Follow Slashdot blog updates by subscribing to our blog RSS feed

 



Forgot your password?
typodupeerror
Get HideMyAss! VPN, PC Mag's Top 10 VPNs of 2016 for 55% off for a Limited Time ×

Comment This isn't a victory for Behring-Breivik. (Score 3, Insightful) 491

Someone once pointed out that hoping a rapist gets raped in prison isn't a victory for his victim(s), because it somehow gives him what he had coming to him, but it's actually a victory for rape and violence. I wish I could remember who said that, because they are right. The score doesn't go Rapist: 1 World: 1. It goes Rape: 2.

What this man did is unspeakable, and he absolutely deserves to spend the rest of his life in prison. If he needs to be kept away from other prisoners as a safety issue, there are ways to do that without keeping him in solitary confinement, which has been shown conclusively to be profoundly cruel and harmful.

Putting him in solitary confinement, as a punitive measure, is not a victory for the good people in the world. It's a victory for inhumane treatment of human beings. This ruling is, in my opinion, very good and very strong for human rights, *precisely* because it was brought by such a despicable and horrible person. It affirms that all of us have basic human rights, even the absolute worst of us on this planet.

Submission + - How Barnes & Noble stole the first e-book I ever bought

Robotech_Master writes: I bought my first e-book in 1998, before my e-reading hardware had even arrived yet. Yesterday I discovered that Barnes & Noble has effectively stolen that book from me, mistakenly replacing it in my Nook library with another title I never bought.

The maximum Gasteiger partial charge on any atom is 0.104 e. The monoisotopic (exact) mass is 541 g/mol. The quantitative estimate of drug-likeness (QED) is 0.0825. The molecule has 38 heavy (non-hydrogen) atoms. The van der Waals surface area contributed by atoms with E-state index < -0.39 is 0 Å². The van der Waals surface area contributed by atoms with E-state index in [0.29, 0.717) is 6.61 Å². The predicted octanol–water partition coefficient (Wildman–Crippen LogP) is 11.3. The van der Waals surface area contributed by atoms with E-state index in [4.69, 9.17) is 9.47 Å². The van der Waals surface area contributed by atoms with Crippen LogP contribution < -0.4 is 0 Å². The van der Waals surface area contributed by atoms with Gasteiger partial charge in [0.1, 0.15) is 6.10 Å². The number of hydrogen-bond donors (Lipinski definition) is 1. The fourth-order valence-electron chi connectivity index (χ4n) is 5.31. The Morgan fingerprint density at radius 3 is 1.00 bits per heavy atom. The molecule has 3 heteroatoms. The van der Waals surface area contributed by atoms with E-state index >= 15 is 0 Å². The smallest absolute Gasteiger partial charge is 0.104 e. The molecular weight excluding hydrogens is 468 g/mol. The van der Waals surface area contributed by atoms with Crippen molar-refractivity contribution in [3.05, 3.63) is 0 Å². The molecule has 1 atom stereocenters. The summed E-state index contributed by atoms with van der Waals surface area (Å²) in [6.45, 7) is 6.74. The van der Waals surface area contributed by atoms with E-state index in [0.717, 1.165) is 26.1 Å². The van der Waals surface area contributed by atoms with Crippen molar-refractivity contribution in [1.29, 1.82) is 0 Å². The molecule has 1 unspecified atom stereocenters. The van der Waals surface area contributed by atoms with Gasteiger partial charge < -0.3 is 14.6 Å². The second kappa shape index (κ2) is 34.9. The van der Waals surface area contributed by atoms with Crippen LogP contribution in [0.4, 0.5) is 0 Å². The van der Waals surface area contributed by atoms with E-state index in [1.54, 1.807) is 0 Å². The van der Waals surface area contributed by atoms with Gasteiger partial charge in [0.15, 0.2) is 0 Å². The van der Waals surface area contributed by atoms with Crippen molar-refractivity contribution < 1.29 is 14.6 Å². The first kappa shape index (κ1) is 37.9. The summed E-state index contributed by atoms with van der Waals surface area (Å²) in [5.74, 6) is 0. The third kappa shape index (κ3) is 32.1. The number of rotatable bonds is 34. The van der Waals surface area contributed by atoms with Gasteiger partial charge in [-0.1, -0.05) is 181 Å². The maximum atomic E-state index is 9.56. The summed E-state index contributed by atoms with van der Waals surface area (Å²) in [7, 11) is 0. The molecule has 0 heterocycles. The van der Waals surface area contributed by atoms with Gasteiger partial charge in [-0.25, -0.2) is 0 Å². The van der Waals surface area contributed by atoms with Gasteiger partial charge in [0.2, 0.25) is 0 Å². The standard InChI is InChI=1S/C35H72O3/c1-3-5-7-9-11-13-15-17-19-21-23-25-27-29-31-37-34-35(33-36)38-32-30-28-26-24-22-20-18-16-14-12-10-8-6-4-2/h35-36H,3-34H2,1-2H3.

B&N's customer service rep's most helpful suggestion was that I could buy the e-book again—he even offered to give me the link. Is it any wonder Barnes & Noble is having such a hard time competing with Amazon?

Comment Re:Screw your gun rights (Score 1) 954

The problem is, all the pro-gun advocates ever only seem to see in pure black and white, absolute terms rather than paying any mind to actual reality. Very few people have actually suggested that law abiding people get to keep their guns. What's been proposed and talked about are policies that would help prevent whackjobs from getting guns and killing innocent people with them.

That's not most gun owners, it's only a very tiny fraction of them. Almost nobody wants to stop law abiding, responsible people from being able to defend themselves-- that argument is ridiculous.

What's fascinating is that the argument that the people clamoring for sensible gun laws want to do that is only being made-- not by the people lobbying for sensible updates to gun laws based on reality and data-- but instead it's always presented on a broad scale only by the pro-gun lobby as if that were the argument being made by their opposition-- but not actually being made by their opposition. That is patently absurd. How can pro-gun people expect to be taken seriously when they can't even logic? No, instead, the arguments always have to be made by irrational, insane people rather than all the reasonable, responsible gun owners. It makes it hard to have any sympathy for their cause.

Comment Re:Lovely summary. (Score 1) 1044

"Make sure a white male won" You appear to be spewing back whatever blog you last read that claimed the Puppies were racist and sexist.

Right there in the Wired article is a woman who was on the Sad Puppies recommended list. She excused herself when the politics showed up.

That Correia and Togerson are racists is also laughable. If you believe it, show some evidence.

The Sad Puppies opposition worked hard to push the narrative that Puppies are racist and sexist.